I read a handful of Terry Pratchett books several years ago, all from his Discworld series, but eventually left the Disc to go other directions. I never really knew much about the author until last year but have since become an even bigger fan.
His books fall in the fantasy genre but they’re not your normal sword and sorcery books. Pratchett is a tongue-in-cheek writer who adds comedy and satire throughout each book. The books read quickly but are ones that can be reread several times. You may catch something in a second reading that you hadn’t noticed the first time through. Pratchett loves to tie in characters from previous books, so familiar names will continue to pop up throughout the series.
However, the best Terry Pratchett reading I’ve done has been of the interviews he’s given over the past few years. Pratchett was diagnosed with early onset Alzheimer’s in 2007 and has been open and honest about his reactions and life since. In no way could I do justice to the interviews he’s given, so instead I’ll include links to a couple of the better ones I’ve read.
The last time I checked, the Discworld series stands at 39 books. You can pick up any book in the series and read it individually, but like any world, Discworld has grown and evolved throughout the years so I recommend starting with the first and what I still consider one of the best – The Color of Magic – which I’m reading for the third time. Pratchett has touched many lives with his writing over the past 40 years and I’m sure he will continue to do so, in one way or another, for several years to come.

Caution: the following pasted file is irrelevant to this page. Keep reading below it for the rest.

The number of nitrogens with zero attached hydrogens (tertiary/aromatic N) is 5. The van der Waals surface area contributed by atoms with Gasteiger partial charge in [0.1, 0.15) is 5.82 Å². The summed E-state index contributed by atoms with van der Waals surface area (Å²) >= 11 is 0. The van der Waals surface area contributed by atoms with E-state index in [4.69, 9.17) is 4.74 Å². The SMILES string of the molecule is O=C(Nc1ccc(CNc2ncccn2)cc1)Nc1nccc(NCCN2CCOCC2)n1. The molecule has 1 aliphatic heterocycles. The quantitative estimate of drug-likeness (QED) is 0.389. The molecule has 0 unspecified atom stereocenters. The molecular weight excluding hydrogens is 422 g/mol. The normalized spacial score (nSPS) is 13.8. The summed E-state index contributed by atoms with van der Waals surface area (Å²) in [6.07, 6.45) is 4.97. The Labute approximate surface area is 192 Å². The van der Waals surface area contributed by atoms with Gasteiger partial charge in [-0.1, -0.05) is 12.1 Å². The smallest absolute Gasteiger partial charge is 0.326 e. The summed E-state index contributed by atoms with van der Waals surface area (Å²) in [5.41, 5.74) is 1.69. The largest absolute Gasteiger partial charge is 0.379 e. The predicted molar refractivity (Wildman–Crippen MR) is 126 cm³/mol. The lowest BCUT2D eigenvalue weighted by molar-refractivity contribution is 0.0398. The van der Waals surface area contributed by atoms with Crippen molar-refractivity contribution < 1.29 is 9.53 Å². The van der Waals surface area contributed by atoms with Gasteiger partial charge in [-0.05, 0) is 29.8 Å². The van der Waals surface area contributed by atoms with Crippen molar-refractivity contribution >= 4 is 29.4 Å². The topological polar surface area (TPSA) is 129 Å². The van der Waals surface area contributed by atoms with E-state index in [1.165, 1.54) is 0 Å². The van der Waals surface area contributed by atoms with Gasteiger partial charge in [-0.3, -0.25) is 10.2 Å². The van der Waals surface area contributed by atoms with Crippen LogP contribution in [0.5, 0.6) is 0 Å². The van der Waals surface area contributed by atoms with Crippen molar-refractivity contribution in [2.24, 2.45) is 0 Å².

Thank you Mr. Pratchett
I came across this post about entitled Things I Find in Books, Part 1. Give it a read. Like the author, I also tend to buy used books – in fact I can’t bring myself to buy a full priced book anymore thanks to Half Priced Books being so near.
I’ve never found money in a book but I have been lucky enough to find a few random things in the well-worn pages of a few garage sale treasures, not including the faded brown boogers or questionable slightly curled hairs (I’m saying they’re arm hairs – that’s how I sleep at night).
To me, the best items I’ve found have been a couple of personal letters from the 50’s and 60’s that were hidden within the pages of a couple of Goodwill bought paperbacks. There’s just something so intriguing about them. In a way, they’re quick snippets of that era’s reality T.V. Neither of them say anything monumental, but they both convey a level of courtesy, warmth, and love that is missing in most of the rhetoric. Plus the penmanship of both, while the two are completely different, speaks to a time where style and readability were equally important.
Looks like I’ll be stopping by Goodwill tomorrow to browse the selection.